Boston Fashion Week is now fully underway, and dropping in on today’s shows seems to me to have highlighted why Boston is prime finally to become a fashion center (of sorts).
It turns out that the leaked collaboration between Manolo Blahnik and J Crew which I posted about a month and a half ago is indeed too good to be true. And Blahnik’s denials of any knowledge of any collaboration may not have been a reflection of his lack of awareness of what’s going on with his brand, but of the fact that there was indeed no finalized agreement on a collaboration. Blahnik did design shoes to go with the J Crew Fall 2012 collection, but reports now say that they were simply one offs for the runway show.
The Joseph Altuzarra collaboration, however, did deliver, and just as Altuzarra seems to be hitting his stride as a designer. Sadly, as with the theoretical Manolo Blahnik collection, and unlike the fast fashion retailers, J Crew is not out to offer a bargain. It never really was anyway, it’s not fast fashion, so there’s no reason to start now. Still, I was somehow taken aback and disappointed when I saw the prices of the Joseph Altuzarra for J Crew pieces. My initial response to the collection was one of disappointment. While the collection does fit seamlessly within J Crew’s aesthetic, most of the items do not particularly stand out from the store’s general offerings. They are, for the most part, fairly simple and basic pieces for sale at rather high prices. Yes, the prices are less than “designer” prices and on par with the pricing of other well made name brand apparel, but they’re high enough to make me think twice about buying anything. The collection is growing on me. It was inspired by the kind of sexy French aesthetic embodied by Bridgitte Bardot, which is an apt description and adds a little je ne sai quoi, but meh …
1 Sabrina Dress $228 2. Odette Blouse $175 (a cute enough top, but side view suggests you have to be a twig to get away with it)
Picking up more or less where yesterday’s post left off, the flip side of H&M’s ability to produce incredibly refined looking clothing for low prices, is this vital role that styling plays in how we read the value in what we see, and how much poor styling can bring down truly lovely clothing. I know that sounds like a mouthful of justification for connecting two posts. I do think the connection is there. But the main inspiration for today’s post was a Chanel ad that I came across yesterday. I was blown away when I saw it — knew I had to blog about it — because I couldn’t get over how cheap it looked.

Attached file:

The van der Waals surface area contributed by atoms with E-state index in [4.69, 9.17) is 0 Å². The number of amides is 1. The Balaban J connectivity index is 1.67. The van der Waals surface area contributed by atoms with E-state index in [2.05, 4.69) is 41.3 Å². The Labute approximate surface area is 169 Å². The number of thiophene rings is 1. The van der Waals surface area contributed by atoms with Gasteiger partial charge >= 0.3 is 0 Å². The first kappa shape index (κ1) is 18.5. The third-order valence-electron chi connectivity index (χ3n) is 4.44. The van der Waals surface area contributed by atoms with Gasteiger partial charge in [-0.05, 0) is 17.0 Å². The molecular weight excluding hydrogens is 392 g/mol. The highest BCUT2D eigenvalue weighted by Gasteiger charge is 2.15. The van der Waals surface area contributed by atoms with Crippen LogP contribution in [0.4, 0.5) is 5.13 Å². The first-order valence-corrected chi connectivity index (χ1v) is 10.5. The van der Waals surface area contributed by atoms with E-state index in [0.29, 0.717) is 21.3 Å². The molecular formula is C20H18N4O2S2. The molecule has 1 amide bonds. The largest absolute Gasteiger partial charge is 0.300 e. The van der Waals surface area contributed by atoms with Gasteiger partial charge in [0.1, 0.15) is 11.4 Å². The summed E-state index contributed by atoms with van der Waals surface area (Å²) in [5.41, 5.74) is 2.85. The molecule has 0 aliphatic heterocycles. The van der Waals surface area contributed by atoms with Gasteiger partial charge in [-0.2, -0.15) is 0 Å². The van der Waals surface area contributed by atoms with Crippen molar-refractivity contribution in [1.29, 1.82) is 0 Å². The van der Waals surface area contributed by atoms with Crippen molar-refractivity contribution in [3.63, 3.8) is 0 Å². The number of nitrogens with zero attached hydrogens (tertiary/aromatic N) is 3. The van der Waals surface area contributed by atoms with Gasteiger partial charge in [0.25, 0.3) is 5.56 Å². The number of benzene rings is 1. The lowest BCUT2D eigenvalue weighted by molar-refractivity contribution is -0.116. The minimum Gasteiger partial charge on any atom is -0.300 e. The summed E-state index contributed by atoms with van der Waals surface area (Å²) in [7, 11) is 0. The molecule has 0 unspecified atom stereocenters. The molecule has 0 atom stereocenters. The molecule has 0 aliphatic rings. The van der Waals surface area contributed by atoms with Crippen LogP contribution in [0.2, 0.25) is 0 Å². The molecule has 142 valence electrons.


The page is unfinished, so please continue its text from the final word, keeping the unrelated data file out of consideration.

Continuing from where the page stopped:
Generally, Chanel’s photography and ad campaigns are exquisite. The images themselves are so refined, that it’s hard not to think that you desperately want the clothes.
In contemporary painting, how to make “realism” relevant and engaging, is a particular challenge. So it is a pleasant surprise when you come across an artist who is able to transport the form to another level. Liu Xiaodong is a Chinese artist who was trained in the Socialist Realist style of oil painting. And Socialist Realism, while often vibrant and uplifting (as in the Moscow metro stations), as the sanctioned art form under Communist dictatorship, often tends toward kitsch. Part of its political mandate means that it is not allowed to be self-critical or self-reflective, and so its optimistic joy and exuberance easily reads as ridiculous (and, given the irony of that optimism, as heartbreaking). Liu Xiaodong, however, has managed to manipulate his socialist realist teachings to develop a new form which is incredibly powerful and moving, and provides a compelling critique of contemporary Chinese issues.
A number of terms have been applied to his artistic style and to the movement in which he plays a central part: Neo-Realism, Cynical Realism, and Neo-Academism. I particularly like Cynical Realism — I’m not entirely sure why, but it is such a blunt assessment of facts, and yet so barely scratches the surface of what’s going on in his painting, that I think it perfectly suits his work.
Two recent paintings capture the complexity of Liu Xiaodong’s approach in all of its fabulousness.
It’s unfortunate, but I find that art tends to be just that little bit more interesting when created in situations of strain, conflict or struggle. Street artists ICY and SOT, both from Tabriz, Iran, have a stencil based style which in much of their work bears remarkable similarity to the work of British street (and gallery) artist Banksy.